The student trustee on the State University of New York Board of Trustees doesn't typically serve more than a year. But Amherst resident Marc J. Cohen isn't going anywhere when his current term ends June 1.
Cohen, a University at Albany graduate student, recently won re-election as president of the SUNY Student Assembly.
The Student Assembly president is a full voting member of the SUNY board, by virtue of the position.
So Cohen will stay on the policymaking board of the system of 64 state-operated and community colleges in New York for a second year. He is the first Student Assembly president to be re-elected since 2004, when then-SUNY Oneonta student Stephanie Gross won a second term.
It is crucial for the Student Assembly to maintain continuity in leadership as it advocates for more than 465,000 SUNY students, Cohen said.
He said he is excited and humbled to have been elected to carry on his work.
Promising student initiatives have fallen by the wayside in the past due to turnover, Cohen said.
"A sense of continuity in leadership lends you credibility when it comes to making big decisions, and there are plenty of big decisions still to be made," he said.
The trustees, for example, are currently searching for a successor to Nancy L. Zimpher, who will step down this summer after eight years as SUNY chancellor.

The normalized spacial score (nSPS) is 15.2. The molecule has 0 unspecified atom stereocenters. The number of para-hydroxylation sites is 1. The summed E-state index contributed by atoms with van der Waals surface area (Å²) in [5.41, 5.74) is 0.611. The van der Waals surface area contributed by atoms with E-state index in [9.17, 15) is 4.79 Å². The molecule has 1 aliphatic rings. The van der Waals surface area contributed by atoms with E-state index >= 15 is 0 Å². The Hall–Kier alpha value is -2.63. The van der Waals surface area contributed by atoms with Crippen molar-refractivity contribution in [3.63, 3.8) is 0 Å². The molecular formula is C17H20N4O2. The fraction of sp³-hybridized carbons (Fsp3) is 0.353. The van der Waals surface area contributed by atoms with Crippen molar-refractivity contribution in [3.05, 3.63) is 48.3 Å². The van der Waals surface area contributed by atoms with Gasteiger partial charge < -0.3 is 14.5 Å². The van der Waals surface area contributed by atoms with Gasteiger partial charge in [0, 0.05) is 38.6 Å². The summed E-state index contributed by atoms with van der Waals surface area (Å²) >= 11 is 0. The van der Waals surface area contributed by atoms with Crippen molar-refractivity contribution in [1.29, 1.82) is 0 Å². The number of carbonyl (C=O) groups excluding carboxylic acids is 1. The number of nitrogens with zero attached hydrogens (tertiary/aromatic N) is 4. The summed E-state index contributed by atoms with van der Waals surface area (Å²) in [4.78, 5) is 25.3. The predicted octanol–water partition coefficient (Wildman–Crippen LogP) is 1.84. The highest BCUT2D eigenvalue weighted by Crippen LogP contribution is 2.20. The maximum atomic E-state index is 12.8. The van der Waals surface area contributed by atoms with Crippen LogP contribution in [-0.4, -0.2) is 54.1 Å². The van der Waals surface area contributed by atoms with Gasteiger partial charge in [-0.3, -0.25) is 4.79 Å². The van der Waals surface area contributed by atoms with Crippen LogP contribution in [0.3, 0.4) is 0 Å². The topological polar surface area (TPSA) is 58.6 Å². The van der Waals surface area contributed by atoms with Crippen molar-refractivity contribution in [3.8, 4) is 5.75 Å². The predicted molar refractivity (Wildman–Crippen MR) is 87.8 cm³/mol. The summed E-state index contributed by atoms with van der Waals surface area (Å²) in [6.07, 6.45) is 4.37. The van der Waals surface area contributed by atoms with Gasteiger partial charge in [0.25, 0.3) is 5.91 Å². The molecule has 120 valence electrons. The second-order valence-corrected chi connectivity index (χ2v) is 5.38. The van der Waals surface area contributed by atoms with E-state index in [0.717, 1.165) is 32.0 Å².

As part of the SUNY board, Cohen rubs elbows with several high-profile New York State residents, including former state comptroller and gubernatorial candidate H. Carl McCall and former Lt. Gov. Robert Duffy. He is a member of the board's executive committee. He also is co-chairman of the student life committee with Eunice A. Lewin of Buffalo.
Cohen has been outspoken on the SUNY board in advocating for more state financing of public higher education.
He also helped push for SUNY to end its practice of asking student applicants if they were convicted of a felony crime. The trustees voted last September to eliminate the criminal history check box on application forms for admission to SUNY campuses, including the University at Buffalo, SUNY Buffalo State and Erie Community College. The new SUNY policy takes effect in July, affecting the 2018 student recruitment cycle. Current SUNY policy requires student applicants to declare prior felony convictions. Critics said the box discouraged thousands of people with criminal backgrounds from pursuing a higher education.
Cohen, a 2012 graduate of Williamsville East High School, earned a bachelor's degree in political science from Albany in 2016. He is currently working toward a master's degree in public administration. Cohen has held various posts within student government throughout his college years.
Student assembly delegates from more than 50 campuses gathered in Rochester earlier this month to elect an executive board. Cohen ran unopposed for the president's seat. He first won the seat in 2016 by outpolling a single opponent.
"By re-electing Cohen, the Assembly has shown its support for the past year's progress in no uncertain terms and looks forward to seeing that progress continue in the coming year," said Arthur W. Ramsey, an Empire State College student and communications director for the Student Assembly.
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